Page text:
The Kansas Senate will take a crack at tax and budget plans Thursday. The full chamber will debate a budget bill that cuts K-12 and higher education by $150 million to help eliminate a deficit. They’ll also consider a revenue package that would eliminate a tax exemption for some business owners and raise income tax rates.
Republican Senate leaders are pitching these plans as a package deal that will get Kansas on solid financial ground. Leaders say if schools take the spending cut, lawmakers could look at restoring funds in the coming years.
Senate President Susan Wagle says if the plans are approved, they will have the stability to start work on a new funding system for Kansas schools.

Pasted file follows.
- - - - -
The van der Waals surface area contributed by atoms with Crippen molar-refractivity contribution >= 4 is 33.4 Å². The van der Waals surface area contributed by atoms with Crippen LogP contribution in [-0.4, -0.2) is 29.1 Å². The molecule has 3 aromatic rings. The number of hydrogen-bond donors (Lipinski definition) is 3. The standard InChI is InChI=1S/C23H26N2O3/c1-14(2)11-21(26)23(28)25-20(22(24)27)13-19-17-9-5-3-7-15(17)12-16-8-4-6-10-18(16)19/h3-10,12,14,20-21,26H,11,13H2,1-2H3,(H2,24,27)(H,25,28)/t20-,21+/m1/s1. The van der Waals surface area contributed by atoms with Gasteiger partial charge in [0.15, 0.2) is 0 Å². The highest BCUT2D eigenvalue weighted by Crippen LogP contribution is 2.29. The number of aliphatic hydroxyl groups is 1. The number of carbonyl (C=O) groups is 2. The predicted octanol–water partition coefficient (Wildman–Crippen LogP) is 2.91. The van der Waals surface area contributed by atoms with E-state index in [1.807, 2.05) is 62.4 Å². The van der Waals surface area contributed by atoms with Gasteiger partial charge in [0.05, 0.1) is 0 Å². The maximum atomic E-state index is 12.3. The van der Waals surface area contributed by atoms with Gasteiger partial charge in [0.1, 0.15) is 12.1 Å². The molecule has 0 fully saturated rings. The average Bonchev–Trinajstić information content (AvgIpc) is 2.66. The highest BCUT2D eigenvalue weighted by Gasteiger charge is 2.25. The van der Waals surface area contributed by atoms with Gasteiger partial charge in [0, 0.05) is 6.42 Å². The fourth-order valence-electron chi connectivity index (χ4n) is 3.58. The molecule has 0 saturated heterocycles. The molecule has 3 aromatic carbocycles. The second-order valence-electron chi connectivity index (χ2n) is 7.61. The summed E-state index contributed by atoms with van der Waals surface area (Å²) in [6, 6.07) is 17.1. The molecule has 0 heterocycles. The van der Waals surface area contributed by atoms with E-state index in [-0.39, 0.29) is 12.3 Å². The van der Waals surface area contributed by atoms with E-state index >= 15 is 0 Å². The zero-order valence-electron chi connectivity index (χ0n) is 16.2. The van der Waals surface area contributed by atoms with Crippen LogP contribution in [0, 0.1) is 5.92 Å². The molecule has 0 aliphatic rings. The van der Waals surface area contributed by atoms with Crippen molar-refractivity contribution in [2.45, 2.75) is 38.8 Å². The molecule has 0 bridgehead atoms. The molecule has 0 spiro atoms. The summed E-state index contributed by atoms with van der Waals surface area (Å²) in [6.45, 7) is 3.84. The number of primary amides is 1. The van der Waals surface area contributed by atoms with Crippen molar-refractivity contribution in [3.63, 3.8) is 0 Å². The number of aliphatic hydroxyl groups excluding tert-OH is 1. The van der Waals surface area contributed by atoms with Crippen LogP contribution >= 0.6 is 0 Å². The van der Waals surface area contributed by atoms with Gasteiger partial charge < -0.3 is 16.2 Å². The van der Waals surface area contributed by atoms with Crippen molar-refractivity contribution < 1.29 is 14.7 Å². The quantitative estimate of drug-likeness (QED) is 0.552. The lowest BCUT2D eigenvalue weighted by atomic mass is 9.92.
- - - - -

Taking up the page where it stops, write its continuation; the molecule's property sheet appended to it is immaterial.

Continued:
“We will write a new formula, and we will pass a new formula and we will give them predictability and stability for the future,” says Wagle.
Mark Tallman, with the Kansas Association of School Boards, says the cuts would have a significant impact on schools and they’re skeptical of the future funding.
“In our view, the Senate tax bill is too little to give much confidence that things are going to turn around,” says Tallman.
It looks like it’s probably going to be a long debate with a lot of amendments.
Stephen Koranda reports: